While sitting in the church sanctuary this past Sunday before services began, our deacon was playing Leonard Cohen’s “Hallelujah” on the harp (yes, our deacon is pretty cool) and my mind began to wander and ponder as it is wont to do. I find these moments before services rather meditative and most especially now that we have a harpist as it further enhances a sense of calm and serenity. As I sat there and let the thoughts roll through my head I was looking over the altar and taking in its details: the lit candles, the patterned altar cloth, the beautifully arranged flowers (lots of oranges for the fall season), the holy books, etc. As I acknowledged all of these details I was once again reminded of a thought that occurred to me during a visit to a certain Methodist church in our area that my husband and I attended for an acapella choral performance. On this church’s “altar” wall were mounted good-sized blocks at least 1.5 feet square or so with images painted on each one – a peacock, a dove, a fish, a lamb, with Greek Christian lettering and then snowflakes, a sun, etc. as symbols for the four seasons. I looked at the marvelous stained glass in that church with a great deal of fascination as there were both traditional and non-traditional representations there. Crosses, yes, and I believe a sacred heart, and everywhere curvy undulations of colors that were vaguely reminiscent of hills, oceans and the rocky layers within the Earth. Even glancing through their hymnal companion I found additions from other cultures around the world and songs praising “The Mother”, nature and our planet. The leader of the church was a fashionably dressed middle-aged woman (side note: why do they not give such women the moniker of Priestess?). Again, during that same time one has before the beginning of an even that allows for contemplation, as I was looking at and taking in everything around me, a phrase entered my head quite suddenly and firmly: “It’s all the same.” Religion and spirituality I mean; the sense that there is something greater than ourselves present in the Universe and a need to acknowledge and revere it. The methods may be different, but I believe that at the core of every religion and spiritual philosophy that what is being addressed as God is the same being regardless of how It is being acknowledged. It’s all the same.
Which brings me back to my contemplations this past Sunday morning which resulted in a quite similar end. It appears to me that the symbols, actions, holidays & so forth carried out in Christian churches (mostly of the Anglican variety, but not always) are but a mere continuation of the narrative used to address and celebrate the Divine that began long before any of the Abrahamic faiths joined in. Candles, flowers, incense, communion and altars are all too familiar things to the Pagan crowd of today and are reminiscent of practices performed by all of our non-Abrahamic forebears. The concepts of a Trinity, the Divine Feminine, a sacrificial God-Man figure, good & evil, otherworldly spiritual beings, etc. have been present in the minds and tales of man long before a scrap of the Bible or Torah were written. The idea of God is an ancient one and the desire to worship It just as old. This worship and reverence celebrated by our ancestors started a story that continues on in to the present day. This tome of world religious concepts, ideas, and practices is being added to every day by all peoples all over the world. Spirituality, to me, could be akin to poetry in many ways. It can be nonsensical, irreverent, deadly serious, funny, heartbreaking, thought-provoking, lyrical, whimsical and deeply personal. Spirituality and poetry are things which are oftentimes better understood more through feeling than through hardcore dissection and explanation. You can “get” a poem without being able to put that understanding into words. You can “get” nuances of spirituality and not be able to explain to another person how or why you do. There is an element of beauty in that kind of mystery that is felt but not easily expressed through words, and equally an element of frustration as well. You want to be able to communicate that sort of deep and meaningful experience you just had to another, but you can’t always get it out right. The poet is oftentimes the only one who manages to find just the right words.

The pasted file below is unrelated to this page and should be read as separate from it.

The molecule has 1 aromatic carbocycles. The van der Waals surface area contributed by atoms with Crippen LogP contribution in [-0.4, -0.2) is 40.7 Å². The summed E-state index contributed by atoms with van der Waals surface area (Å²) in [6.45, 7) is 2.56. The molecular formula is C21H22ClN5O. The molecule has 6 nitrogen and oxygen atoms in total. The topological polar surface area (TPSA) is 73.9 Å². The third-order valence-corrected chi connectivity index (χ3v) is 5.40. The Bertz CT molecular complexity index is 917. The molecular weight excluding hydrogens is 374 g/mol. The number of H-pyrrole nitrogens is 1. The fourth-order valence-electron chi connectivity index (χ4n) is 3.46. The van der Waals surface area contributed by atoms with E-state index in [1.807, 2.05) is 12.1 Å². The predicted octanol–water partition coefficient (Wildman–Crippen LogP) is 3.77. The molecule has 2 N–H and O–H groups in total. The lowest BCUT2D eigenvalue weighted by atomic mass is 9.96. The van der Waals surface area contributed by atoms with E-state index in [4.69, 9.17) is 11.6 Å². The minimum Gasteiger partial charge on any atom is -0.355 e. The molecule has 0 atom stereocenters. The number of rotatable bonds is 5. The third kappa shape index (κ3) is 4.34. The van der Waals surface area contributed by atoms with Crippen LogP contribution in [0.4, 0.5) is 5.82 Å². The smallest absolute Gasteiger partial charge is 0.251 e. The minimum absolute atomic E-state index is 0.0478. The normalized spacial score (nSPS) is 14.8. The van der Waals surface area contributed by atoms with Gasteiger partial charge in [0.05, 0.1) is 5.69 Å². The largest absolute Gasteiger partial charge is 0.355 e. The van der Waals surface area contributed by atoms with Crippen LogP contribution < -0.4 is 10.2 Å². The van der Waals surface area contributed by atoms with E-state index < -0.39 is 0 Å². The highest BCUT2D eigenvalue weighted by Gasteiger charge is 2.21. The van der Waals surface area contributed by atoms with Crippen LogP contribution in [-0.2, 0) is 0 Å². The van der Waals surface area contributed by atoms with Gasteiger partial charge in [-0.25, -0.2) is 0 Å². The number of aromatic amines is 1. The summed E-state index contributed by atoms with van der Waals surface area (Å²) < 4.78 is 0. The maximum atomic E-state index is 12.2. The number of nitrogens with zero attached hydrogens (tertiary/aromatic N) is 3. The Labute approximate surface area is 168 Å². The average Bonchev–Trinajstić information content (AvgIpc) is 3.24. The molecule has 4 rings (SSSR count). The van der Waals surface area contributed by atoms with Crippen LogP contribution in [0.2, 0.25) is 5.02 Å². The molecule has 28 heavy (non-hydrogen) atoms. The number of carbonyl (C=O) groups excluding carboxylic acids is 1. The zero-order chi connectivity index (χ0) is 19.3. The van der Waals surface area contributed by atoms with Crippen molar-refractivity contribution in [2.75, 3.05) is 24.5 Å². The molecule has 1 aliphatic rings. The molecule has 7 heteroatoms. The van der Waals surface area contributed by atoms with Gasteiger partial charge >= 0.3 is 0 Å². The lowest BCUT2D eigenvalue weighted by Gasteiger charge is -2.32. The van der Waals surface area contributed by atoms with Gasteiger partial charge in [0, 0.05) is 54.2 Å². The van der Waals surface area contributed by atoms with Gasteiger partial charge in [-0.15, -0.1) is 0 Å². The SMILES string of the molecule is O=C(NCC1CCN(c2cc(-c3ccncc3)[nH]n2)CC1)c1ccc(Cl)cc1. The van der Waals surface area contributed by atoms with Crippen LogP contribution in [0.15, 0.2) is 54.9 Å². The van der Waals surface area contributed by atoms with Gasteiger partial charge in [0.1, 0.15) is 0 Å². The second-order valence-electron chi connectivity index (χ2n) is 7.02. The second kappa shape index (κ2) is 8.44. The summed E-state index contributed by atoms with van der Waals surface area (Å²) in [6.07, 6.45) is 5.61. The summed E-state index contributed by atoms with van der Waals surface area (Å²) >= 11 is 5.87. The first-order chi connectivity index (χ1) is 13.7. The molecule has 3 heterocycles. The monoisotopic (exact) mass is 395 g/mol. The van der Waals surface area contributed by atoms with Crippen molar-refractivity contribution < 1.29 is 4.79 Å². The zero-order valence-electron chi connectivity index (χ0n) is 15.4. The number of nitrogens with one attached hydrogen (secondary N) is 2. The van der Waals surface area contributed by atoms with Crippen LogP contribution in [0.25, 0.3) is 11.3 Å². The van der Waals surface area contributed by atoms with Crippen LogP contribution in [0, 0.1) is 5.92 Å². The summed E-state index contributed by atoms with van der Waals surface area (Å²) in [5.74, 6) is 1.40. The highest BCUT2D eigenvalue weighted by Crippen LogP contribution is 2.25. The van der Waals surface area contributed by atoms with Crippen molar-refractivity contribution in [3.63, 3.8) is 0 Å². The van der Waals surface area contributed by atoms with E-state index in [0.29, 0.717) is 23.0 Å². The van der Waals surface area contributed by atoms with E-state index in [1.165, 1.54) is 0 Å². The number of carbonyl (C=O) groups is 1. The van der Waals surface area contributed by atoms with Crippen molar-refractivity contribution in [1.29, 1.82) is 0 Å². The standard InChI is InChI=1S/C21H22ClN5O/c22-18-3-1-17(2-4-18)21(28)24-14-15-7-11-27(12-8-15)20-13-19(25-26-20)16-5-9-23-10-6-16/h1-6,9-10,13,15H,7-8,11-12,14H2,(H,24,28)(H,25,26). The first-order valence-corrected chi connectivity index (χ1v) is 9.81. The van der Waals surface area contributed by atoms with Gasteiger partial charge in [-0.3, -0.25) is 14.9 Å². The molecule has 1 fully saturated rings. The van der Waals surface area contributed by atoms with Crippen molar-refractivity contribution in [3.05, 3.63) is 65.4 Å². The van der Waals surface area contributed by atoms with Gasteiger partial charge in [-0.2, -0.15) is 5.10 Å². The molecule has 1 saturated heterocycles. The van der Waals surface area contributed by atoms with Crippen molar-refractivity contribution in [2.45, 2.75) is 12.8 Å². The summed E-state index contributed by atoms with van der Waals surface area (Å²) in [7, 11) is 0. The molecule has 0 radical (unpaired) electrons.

I guess my whole point is similar to that which was made in the previous post, being that what you call the Divine, how you choose to worship It or not worship It, is all kind of BESIDE the point really. What really matters is what you’re adding to your own chapter in the grand and universal Divine Narrative. What does “God” mean to you? What makes you feel uplifted and connected with the world around you? Find what makes you happy and celebrate it to the best of your abilities. The only one who needs to understand your personal poetry is you.
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